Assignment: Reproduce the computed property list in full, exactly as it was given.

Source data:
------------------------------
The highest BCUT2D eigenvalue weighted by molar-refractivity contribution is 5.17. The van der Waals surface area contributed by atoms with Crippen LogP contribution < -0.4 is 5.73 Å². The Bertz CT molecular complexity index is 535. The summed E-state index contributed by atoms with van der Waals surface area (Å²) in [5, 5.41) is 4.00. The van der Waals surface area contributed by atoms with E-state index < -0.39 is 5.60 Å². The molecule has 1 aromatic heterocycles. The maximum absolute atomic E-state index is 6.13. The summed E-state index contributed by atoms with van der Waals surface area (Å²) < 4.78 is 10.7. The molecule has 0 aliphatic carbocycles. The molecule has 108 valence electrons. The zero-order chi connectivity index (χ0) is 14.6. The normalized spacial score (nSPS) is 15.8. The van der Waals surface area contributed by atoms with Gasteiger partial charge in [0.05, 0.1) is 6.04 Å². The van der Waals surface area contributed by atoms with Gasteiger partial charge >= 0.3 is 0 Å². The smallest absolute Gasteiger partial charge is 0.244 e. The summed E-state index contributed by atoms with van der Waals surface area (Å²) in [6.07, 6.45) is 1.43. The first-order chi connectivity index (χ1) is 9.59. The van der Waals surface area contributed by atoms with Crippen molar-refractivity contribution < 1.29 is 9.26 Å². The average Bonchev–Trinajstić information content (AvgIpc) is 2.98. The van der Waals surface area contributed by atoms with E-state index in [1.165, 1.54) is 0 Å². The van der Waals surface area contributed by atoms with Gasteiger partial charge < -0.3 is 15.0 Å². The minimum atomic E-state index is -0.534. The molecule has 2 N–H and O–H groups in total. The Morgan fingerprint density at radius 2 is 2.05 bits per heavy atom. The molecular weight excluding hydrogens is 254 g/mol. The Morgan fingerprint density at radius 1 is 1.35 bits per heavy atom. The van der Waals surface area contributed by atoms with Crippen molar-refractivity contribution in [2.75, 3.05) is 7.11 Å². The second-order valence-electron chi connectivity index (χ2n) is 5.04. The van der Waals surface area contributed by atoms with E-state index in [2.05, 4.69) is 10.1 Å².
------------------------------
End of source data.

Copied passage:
The highest BCUT2D eigenvalue weighted by molar-refractivity contribution is 5.17. The van der Waals surface area contributed by atoms with Crippen LogP contribution < -0.4 is 5.73 Å². The Bertz CT molecular complexity index is 535. The summed E-state index contributed by atoms with van der Waals surface area (Å²) in [5, 5.41) is 4.00. The van der Waals surface area contributed by atoms with E-state index < -0.39 is 5.60 Å². The molecule has 1 aromatic heterocycles. The maximum absolute atomic E-state index is 6.13. The summed E-state index contributed by atoms with van der Waals surface area (Å²) < 4.78 is 10.7. The molecule has 0 aliphatic carbocycles. The molecule has 108 valence electrons. The zero-order chi connectivity index (χ0) is 14.6. The normalized spacial score (nSPS) is 15.8. The van der Waals surface area contributed by atoms with Gasteiger partial charge in [0.05, 0.1) is 6.04 Å². The van der Waals surface area contributed by atoms with Gasteiger partial charge >= 0.3 is 0 Å². The smallest absolute Gasteiger partial charge is 0.244 e. The summed E-state index contributed by atoms with van der Waals surface area (Å²) in [6.07, 6.45) is 1.43. The first-order chi connectivity index (χ1) is 9.59. The van der Waals surface area contributed by atoms with Crippen molar-refractivity contribution < 1.29 is 9.26 Å². The average Bonchev–Trinajstić information content (AvgIpc) is 2.98. The van der Waals surface area contributed by atoms with E-state index in [1.165, 1.54) is 0 Å². The van der Waals surface area contributed by atoms with Gasteiger partial charge < -0.3 is 15.0 Å². The minimum atomic E-state index is -0.534. The molecule has 2 N–H and O–H groups in total. The Morgan fingerprint density at radius 2 is 2.05 bits per heavy atom. The molecular weight excluding hydrogens is 254 g/mol. The Morgan fingerprint density at radius 1 is 1.35 bits per heavy atom. The van der Waals surface area contributed by atoms with Crippen molar-refractivity contribution in [2.75, 3.05) is 7.11 Å². The second-order valence-electron chi connectivity index (χ2n) is 5.04. The van der Waals surface area contributed by atoms with E-state index in [2.05, 4.69) is 10.1 Å².